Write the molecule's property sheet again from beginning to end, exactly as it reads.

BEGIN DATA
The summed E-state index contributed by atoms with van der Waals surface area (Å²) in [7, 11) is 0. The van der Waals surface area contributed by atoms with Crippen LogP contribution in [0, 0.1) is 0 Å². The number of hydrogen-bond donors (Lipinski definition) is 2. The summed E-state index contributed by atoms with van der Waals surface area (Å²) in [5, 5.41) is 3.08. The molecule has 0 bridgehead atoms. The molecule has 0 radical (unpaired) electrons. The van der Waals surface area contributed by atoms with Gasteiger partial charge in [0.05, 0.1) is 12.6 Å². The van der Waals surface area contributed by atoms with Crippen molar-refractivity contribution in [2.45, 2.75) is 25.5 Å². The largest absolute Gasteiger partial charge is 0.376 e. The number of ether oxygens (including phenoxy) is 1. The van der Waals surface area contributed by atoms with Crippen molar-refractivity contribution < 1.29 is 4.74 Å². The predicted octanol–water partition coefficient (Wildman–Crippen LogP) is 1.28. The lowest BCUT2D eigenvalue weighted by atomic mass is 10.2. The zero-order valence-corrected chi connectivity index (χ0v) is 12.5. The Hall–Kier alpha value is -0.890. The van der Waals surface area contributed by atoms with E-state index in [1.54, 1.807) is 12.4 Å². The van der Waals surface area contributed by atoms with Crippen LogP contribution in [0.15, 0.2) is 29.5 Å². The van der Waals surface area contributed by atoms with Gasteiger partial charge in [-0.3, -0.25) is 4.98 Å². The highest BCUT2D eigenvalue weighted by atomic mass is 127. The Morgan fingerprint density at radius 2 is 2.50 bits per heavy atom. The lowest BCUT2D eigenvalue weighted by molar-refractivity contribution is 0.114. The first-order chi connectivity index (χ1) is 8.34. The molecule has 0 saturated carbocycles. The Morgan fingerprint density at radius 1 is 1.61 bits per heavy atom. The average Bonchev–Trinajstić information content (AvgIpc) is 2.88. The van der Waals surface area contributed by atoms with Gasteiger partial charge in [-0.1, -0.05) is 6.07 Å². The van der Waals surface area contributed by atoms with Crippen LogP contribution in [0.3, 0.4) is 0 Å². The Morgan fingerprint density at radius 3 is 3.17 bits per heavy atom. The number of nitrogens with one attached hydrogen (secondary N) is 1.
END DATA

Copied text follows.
The summed E-state index contributed by atoms with van der Waals surface area (Å²) in [7, 11) is 0. The van der Waals surface area contributed by atoms with Crippen LogP contribution in [0, 0.1) is 0 Å². The number of hydrogen-bond donors (Lipinski definition) is 2. The summed E-state index contributed by atoms with van der Waals surface area (Å²) in [5, 5.41) is 3.08. The molecule has 0 bridgehead atoms. The molecule has 0 radical (unpaired) electrons. The van der Waals surface area contributed by atoms with Gasteiger partial charge in [0.05, 0.1) is 12.6 Å². The van der Waals surface area contributed by atoms with Crippen molar-refractivity contribution in [2.45, 2.75) is 25.5 Å². The largest absolute Gasteiger partial charge is 0.376 e. The number of ether oxygens (including phenoxy) is 1. The van der Waals surface area contributed by atoms with Crippen molar-refractivity contribution < 1.29 is 4.74 Å². The predicted octanol–water partition coefficient (Wildman–Crippen LogP) is 1.28. The lowest BCUT2D eigenvalue weighted by atomic mass is 10.2. The zero-order valence-corrected chi connectivity index (χ0v) is 12.5. The Hall–Kier alpha value is -0.890. The van der Waals surface area contributed by atoms with E-state index in [1.54, 1.807) is 12.4 Å². The van der Waals surface area contributed by atoms with Crippen LogP contribution in [0.15, 0.2) is 29.5 Å². The van der Waals surface area contributed by atoms with Gasteiger partial charge in [-0.3, -0.25) is 4.98 Å². The highest BCUT2D eigenvalue weighted by atomic mass is 127. The Morgan fingerprint density at radius 2 is 2.50 bits per heavy atom. The lowest BCUT2D eigenvalue weighted by molar-refractivity contribution is 0.114. The first-order chi connectivity index (χ1) is 8.34. The molecule has 0 saturated carbocycles. The Morgan fingerprint density at radius 1 is 1.61 bits per heavy atom. The average Bonchev–Trinajstić information content (AvgIpc) is 2.88. The van der Waals surface area contributed by atoms with Gasteiger partial charge in [-0.1, -0.05) is 6.07 Å². The van der Waals surface area contributed by atoms with Crippen LogP contribution in [0.3, 0.4) is 0 Å². The Morgan fingerprint density at radius 3 is 3.17 bits per heavy atom. The number of nitrogens with one attached hydrogen (secondary N) is 1.